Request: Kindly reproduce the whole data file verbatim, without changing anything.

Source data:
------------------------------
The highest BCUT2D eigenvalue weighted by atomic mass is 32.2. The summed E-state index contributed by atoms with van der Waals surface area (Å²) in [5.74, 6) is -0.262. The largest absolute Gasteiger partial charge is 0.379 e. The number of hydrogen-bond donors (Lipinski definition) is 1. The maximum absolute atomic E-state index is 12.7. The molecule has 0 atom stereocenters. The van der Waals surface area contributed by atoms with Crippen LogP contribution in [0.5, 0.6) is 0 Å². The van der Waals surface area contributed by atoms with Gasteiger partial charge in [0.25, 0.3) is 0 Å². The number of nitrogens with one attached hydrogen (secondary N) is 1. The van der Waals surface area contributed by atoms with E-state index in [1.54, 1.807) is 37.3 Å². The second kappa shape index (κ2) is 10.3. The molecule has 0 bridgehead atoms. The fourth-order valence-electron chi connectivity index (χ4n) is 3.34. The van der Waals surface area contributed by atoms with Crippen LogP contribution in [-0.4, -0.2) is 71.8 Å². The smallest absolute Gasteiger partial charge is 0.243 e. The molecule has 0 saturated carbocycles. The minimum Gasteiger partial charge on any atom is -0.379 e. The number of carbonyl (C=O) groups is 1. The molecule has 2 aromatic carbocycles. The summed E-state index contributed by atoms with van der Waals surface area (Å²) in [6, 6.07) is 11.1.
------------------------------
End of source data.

The highest BCUT2D eigenvalue weighted by atomic mass is 32.2. The summed E-state index contributed by atoms with van der Waals surface area (Å²) in [5.74, 6) is -0.262. The largest absolute Gasteiger partial charge is 0.379 e. The number of hydrogen-bond donors (Lipinski definition) is 1. The maximum absolute atomic E-state index is 12.7. The molecule has 0 atom stereocenters. The van der Waals surface area contributed by atoms with Crippen LogP contribution in [0.5, 0.6) is 0 Å². The van der Waals surface area contributed by atoms with Gasteiger partial charge in [0.25, 0.3) is 0 Å². The number of nitrogens with one attached hydrogen (secondary N) is 1. The van der Waals surface area contributed by atoms with E-state index in [1.54, 1.807) is 37.3 Å². The second kappa shape index (κ2) is 10.3. The molecule has 0 bridgehead atoms. The fourth-order valence-electron chi connectivity index (χ4n) is 3.34. The van der Waals surface area contributed by atoms with Crippen LogP contribution in [-0.4, -0.2) is 71.8 Å². The smallest absolute Gasteiger partial charge is 0.243 e. The molecule has 0 saturated carbocycles. The minimum Gasteiger partial charge on any atom is -0.379 e. The number of carbonyl (C=O) groups is 1. The molecule has 2 aromatic carbocycles. The summed E-state index contributed by atoms with van der Waals surface area (Å²) in [6, 6.07) is 11.1.